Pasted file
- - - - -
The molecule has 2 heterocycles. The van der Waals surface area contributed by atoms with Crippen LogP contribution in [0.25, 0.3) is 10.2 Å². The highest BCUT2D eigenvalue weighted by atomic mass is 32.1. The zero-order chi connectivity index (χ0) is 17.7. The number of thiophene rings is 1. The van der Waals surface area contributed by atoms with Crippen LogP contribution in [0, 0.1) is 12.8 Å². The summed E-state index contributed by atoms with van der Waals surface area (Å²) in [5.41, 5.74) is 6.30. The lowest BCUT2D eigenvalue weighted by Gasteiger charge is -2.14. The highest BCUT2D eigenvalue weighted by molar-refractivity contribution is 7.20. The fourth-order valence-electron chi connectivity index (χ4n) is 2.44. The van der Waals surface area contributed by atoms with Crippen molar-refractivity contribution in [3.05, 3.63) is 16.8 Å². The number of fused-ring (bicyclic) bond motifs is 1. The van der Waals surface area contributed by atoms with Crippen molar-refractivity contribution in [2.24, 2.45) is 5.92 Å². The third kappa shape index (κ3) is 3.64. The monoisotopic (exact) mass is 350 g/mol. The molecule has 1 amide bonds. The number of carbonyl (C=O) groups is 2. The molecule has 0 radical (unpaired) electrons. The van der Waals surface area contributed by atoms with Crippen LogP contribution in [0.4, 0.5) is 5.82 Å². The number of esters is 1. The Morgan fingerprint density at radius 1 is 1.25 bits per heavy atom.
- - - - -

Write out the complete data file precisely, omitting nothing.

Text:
The molecule has 2 heterocycles. The van der Waals surface area contributed by atoms with Crippen LogP contribution in [0.25, 0.3) is 10.2 Å². The highest BCUT2D eigenvalue weighted by atomic mass is 32.1. The zero-order chi connectivity index (χ0) is 17.7. The number of thiophene rings is 1. The van der Waals surface area contributed by atoms with Crippen LogP contribution in [0, 0.1) is 12.8 Å². The summed E-state index contributed by atoms with van der Waals surface area (Å²) in [5.41, 5.74) is 6.30. The lowest BCUT2D eigenvalue weighted by Gasteiger charge is -2.14. The highest BCUT2D eigenvalue weighted by molar-refractivity contribution is 7.20. The fourth-order valence-electron chi connectivity index (χ4n) is 2.44. The van der Waals surface area contributed by atoms with Crippen molar-refractivity contribution in [3.05, 3.63) is 16.8 Å². The number of fused-ring (bicyclic) bond motifs is 1. The van der Waals surface area contributed by atoms with Crippen molar-refractivity contribution in [2.24, 2.45) is 5.92 Å². The third kappa shape index (κ3) is 3.64. The monoisotopic (exact) mass is 350 g/mol. The molecule has 1 amide bonds. The number of carbonyl (C=O) groups is 2. The molecule has 0 radical (unpaired) electrons. The van der Waals surface area contributed by atoms with Crippen LogP contribution in [0.4, 0.5) is 5.82 Å². The number of esters is 1. The Morgan fingerprint density at radius 1 is 1.25 bits per heavy atom.